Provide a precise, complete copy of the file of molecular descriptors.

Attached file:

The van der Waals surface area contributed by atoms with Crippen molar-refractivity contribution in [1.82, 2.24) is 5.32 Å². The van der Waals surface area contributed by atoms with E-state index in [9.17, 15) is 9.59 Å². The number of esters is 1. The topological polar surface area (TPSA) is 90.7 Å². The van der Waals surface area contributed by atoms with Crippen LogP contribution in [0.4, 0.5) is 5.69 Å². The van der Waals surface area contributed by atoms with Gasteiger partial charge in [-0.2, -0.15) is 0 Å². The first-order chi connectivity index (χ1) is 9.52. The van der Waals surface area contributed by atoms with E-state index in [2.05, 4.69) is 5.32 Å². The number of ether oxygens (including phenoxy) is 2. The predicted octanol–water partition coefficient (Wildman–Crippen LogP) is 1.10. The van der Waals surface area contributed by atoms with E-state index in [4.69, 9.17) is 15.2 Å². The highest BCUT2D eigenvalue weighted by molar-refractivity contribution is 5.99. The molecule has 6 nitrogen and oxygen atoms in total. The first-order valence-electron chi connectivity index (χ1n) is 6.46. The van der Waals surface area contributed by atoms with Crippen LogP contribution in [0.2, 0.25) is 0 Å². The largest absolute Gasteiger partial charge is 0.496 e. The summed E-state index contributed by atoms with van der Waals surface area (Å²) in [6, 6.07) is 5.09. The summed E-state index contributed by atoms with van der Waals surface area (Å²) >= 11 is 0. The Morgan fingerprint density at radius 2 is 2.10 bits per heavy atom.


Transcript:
The van der Waals surface area contributed by atoms with Crippen molar-refractivity contribution in [1.82, 2.24) is 5.32 Å². The van der Waals surface area contributed by atoms with E-state index in [9.17, 15) is 9.59 Å². The number of esters is 1. The topological polar surface area (TPSA) is 90.7 Å². The van der Waals surface area contributed by atoms with Crippen LogP contribution in [0.4, 0.5) is 5.69 Å². The van der Waals surface area contributed by atoms with Gasteiger partial charge in [-0.2, -0.15) is 0 Å². The first-order chi connectivity index (χ1) is 9.52. The van der Waals surface area contributed by atoms with E-state index in [2.05, 4.69) is 5.32 Å². The number of ether oxygens (including phenoxy) is 2. The predicted octanol–water partition coefficient (Wildman–Crippen LogP) is 1.10. The van der Waals surface area contributed by atoms with E-state index in [4.69, 9.17) is 15.2 Å². The highest BCUT2D eigenvalue weighted by molar-refractivity contribution is 5.99. The molecule has 6 nitrogen and oxygen atoms in total. The first-order valence-electron chi connectivity index (χ1n) is 6.46. The van der Waals surface area contributed by atoms with Crippen LogP contribution in [0.2, 0.25) is 0 Å². The largest absolute Gasteiger partial charge is 0.496 e. The summed E-state index contributed by atoms with van der Waals surface area (Å²) in [6, 6.07) is 5.09. The summed E-state index contributed by atoms with van der Waals surface area (Å²) >= 11 is 0. The Morgan fingerprint density at radius 2 is 2.10 bits per heavy atom.